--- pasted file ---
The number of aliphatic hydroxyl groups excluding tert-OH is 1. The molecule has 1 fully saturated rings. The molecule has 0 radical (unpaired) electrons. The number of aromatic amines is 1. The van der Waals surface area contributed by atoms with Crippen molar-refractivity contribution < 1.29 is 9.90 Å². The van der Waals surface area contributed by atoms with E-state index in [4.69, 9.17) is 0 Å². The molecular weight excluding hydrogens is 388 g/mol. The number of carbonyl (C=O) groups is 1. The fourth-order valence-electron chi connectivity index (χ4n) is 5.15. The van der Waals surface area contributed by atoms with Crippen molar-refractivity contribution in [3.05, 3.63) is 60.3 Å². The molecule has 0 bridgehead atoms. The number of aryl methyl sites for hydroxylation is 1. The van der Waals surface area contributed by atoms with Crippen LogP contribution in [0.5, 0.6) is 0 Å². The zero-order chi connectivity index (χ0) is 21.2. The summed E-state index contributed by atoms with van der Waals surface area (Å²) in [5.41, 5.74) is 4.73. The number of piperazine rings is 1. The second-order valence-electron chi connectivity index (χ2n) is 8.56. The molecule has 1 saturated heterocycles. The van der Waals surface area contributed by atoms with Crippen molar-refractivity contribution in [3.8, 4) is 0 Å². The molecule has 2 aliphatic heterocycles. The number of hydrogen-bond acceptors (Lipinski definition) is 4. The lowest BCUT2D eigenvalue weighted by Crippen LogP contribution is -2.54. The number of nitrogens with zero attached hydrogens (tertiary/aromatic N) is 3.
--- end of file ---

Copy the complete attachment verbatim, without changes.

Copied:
The number of aliphatic hydroxyl groups excluding tert-OH is 1. The molecule has 1 fully saturated rings. The molecule has 0 radical (unpaired) electrons. The number of aromatic amines is 1. The van der Waals surface area contributed by atoms with Crippen molar-refractivity contribution < 1.29 is 9.90 Å². The van der Waals surface area contributed by atoms with E-state index in [4.69, 9.17) is 0 Å². The molecular weight excluding hydrogens is 388 g/mol. The number of carbonyl (C=O) groups is 1. The fourth-order valence-electron chi connectivity index (χ4n) is 5.15. The van der Waals surface area contributed by atoms with Crippen molar-refractivity contribution in [3.05, 3.63) is 60.3 Å². The molecule has 0 bridgehead atoms. The number of aryl methyl sites for hydroxylation is 1. The van der Waals surface area contributed by atoms with Crippen LogP contribution in [0.5, 0.6) is 0 Å². The zero-order chi connectivity index (χ0) is 21.2. The summed E-state index contributed by atoms with van der Waals surface area (Å²) in [5.41, 5.74) is 4.73. The number of piperazine rings is 1. The second-order valence-electron chi connectivity index (χ2n) is 8.56. The molecule has 1 saturated heterocycles. The van der Waals surface area contributed by atoms with Crippen molar-refractivity contribution in [3.8, 4) is 0 Å². The molecule has 2 aliphatic heterocycles. The number of hydrogen-bond acceptors (Lipinski definition) is 4. The lowest BCUT2D eigenvalue weighted by Crippen LogP contribution is -2.54. The number of nitrogens with zero attached hydrogens (tertiary/aromatic N) is 3.